Why Is Wellness Important?

The short answer: For individuals with behavioral health conditions, embracing wellness can improve quality and years of life.
A study by the National Association of State Mental Health Program Directors (NASMHPD) found that individuals with severe mental illness (SMI) die years earlier than those without these disorders, most often of heart disease.
They also experience diabetes, high blood pressure and cholesterol, and obesity at a rate that is 1.5 to 2 times that of the general population.

Wellness Matters
Consider the true story of Jane, a person in recovery who got a wake-up call during a health screening, where she was told
that her blood pressure was dangerously high. Jane had already lost two sisters to heart disease, so she decided to lose
the weight she had gained while taking antidepressant medication. “After losing 40 pounds, [my blood pressure] dropped like a stone,” she said “Paying attention and taking action saved my life.”

Jane’s example shows the importance of considering both physical and mental health. Wellness is more than the absence
of disease or stress; it refers to overall well-being. It’s having purpose in life, participating actively in work and play, and having relationships that give you joy.
SAMHSA’s Wellness Initiative supports embracing the Eight Dimensions of Wellness to achieve improved quality of life and longevity.

There are many ways to enhance well-being and recovery from mental or substance use conditions and trauma. Here are a few other activities:

• Stopping smoking is the single most important thing you can do to improve your health. Data shows that individuals in recovery are 25 to 40 percent more likely to die from heart disease than others, with
smoking being a major contributor.
• In 2008 and 2009, Australian researchers found that belonging to a social group, such as a volunteer group can improve both physical and mental health.

 

The Eight Dimensions of Wellness

What wellness means and what we focus on varies from person to person. Yet it is useful to think about practical ways we can improve our wellness in each dimension. Here are several examples.
EMOTIONAL—Coping effectively with life and creating satisfying relationships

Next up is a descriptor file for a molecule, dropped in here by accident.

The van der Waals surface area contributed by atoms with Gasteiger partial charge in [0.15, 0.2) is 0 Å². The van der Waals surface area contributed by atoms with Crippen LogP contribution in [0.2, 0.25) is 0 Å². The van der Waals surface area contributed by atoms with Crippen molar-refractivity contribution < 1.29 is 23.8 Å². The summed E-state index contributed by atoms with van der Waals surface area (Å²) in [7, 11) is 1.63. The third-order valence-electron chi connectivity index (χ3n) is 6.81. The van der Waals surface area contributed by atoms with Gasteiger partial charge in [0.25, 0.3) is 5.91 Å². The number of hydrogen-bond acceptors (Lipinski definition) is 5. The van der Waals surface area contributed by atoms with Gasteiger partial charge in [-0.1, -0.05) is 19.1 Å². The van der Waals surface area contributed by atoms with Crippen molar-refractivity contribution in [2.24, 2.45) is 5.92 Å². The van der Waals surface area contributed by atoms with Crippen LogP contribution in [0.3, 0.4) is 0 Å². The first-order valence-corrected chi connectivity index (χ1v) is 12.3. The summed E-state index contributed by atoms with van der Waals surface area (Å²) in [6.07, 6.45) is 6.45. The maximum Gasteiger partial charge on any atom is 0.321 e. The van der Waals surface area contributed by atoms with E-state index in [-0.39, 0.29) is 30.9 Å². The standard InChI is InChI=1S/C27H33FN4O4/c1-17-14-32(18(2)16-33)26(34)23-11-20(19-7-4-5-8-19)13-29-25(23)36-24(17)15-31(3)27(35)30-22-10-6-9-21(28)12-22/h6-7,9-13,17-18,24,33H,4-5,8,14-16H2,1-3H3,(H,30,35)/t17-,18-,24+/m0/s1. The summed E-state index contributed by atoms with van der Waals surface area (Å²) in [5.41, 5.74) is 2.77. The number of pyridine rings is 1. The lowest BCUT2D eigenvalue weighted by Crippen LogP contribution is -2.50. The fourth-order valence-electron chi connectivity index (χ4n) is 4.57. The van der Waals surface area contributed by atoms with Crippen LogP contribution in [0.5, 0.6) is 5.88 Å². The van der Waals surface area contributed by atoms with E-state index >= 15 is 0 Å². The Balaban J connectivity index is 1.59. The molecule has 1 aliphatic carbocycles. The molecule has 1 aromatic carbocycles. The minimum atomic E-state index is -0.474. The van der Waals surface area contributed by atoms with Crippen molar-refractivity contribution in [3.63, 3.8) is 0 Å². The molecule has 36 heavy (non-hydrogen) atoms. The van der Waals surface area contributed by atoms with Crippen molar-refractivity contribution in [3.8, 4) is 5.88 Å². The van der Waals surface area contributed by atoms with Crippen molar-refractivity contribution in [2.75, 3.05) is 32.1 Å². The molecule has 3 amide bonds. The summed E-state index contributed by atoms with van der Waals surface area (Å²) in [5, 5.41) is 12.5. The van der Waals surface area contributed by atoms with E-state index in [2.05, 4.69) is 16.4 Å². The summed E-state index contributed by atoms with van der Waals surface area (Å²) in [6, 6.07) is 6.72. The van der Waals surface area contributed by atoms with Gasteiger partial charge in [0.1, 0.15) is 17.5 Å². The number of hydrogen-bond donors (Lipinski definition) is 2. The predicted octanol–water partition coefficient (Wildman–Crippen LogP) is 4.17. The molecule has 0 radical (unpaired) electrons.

• Be aware of and listen to your feelings.
• Express your feelings to people you trust.

FINANCIAL—Satisfaction with current and future financial situations
• Be thoughtful and creative about your budgeting and
spending.
• As needed, meet with financial professionals who provide free
or low-cost services for guidance.

SOCIAL—Developing a sense of connection, belonging, a well-developed support system

• Make at least one social connection per day by calling, e-mailing, or visiting someone.
• Get active in a support group.

SPIRITUAL—Expanding our sense of purpose and meaning in life
• Make time for practices that enhance your sense of connection
to self, nature, and others.
• Take time to discover what values, principles, and beliefs are
most important to you.

OCCUPATIONAL—Personal satisfaction and enrichment derived through one’s work
• Work toward a career in a field you are passionate about or a volunteer activity that has meaning for you.
• Communicate with your supervisor regularly and get support when needed.

PHYSICAL—Recognizing the need for physical activity, diet, sleep, and nutrition
• Take the stairs instead of the elevator; replace driving with walking or bicycling when possible.
• Get enough sleep—your body needs it to rejuvenate and stay well!

INTELLECTUAL—Recognizing creative abilities and finding ways to expand knowledge and skills
• Research a topic that interests you and share what you learned with others.
• Find creative outlets that stimulate your mind and sense of curiosity.

ENVIRONMENTAL—Good health by occupying pleasant, stimulating environments that support well-being
• Appreciate nature and the beauty that surrounds you.
• Seek out music and other experiences that have a calming effect on your well-being.

 

 

ADDITIONAL RESOURCES
U.S. Department of Health and Human Services
http://www.hhs.gov
SAMHSA-HRSA Center for Integrated Health Solutions
http://www.integration.samhsa.gov/
healthfinder®
http://www.healthfinder.gov
Million Hearts®
http://www.millionhearts.hhs.gov
STAR Center
http://www.consumerstar.org
National Empowerment Center
1–800–POWER2U (1–800–769–3728)
http://www.power2u.org
National Wellness Institute
http://www.nationalwellness.org
Peerlink National Technical Assistance Program
http://www.peerlinktac.org

ENDNOTES
i Parks, J., Radke, A. Q., & Mazade, N. A. (Eds.). (2008). Measurement of health status for people with serious mental illness. Alexandria, VA: NASMHPD Medical Directors Council.
ii Fagiolini, A., Frank, E., Scott, J. A., Turkin, S., & Kupfer, D. J. (2005). Metabolic syndrome in bipolar disorder: Findings from the Bipolar Disorder Center for Pennsylvanians. Bipolar Disorders, 7(5),
424–430.
iii McEvoy, J. P., Meyer, J. M., Goff, D. C., et al. (2005). Prevalence of the metabolic syndrome in patients with schizophrenia: Baseline results from the Clinical Antipsychotic Trials of Intervention
Effectiveness (CATIE) schizophrenia trial and comparison with national estimates from NHANES III. Schizophrenia Research, 80(1), 19–32.
iv Newcomer, J. W. (2005). Second-generation (atypical) antipsychotics and metabolic effects: A comprehensive literature review. CNS Drugs, 19(suppl 1), 1–93.
v Dunn, H. L. (1961). High-Level Wellness. Arlington, VA: Beatty Press.
vi Swarbrick, M. (2006). A wellness approach. Psychiatric Rehabilitation Journal, 29(4), 311–314.
vii Health Behavior News Service. (2009). Heart Disease a “Silent Killer” in Patients With Severe Mental Illness.” Medical News Today. Retrieved from http://www.medicalnewstoday.com/releases/170934.

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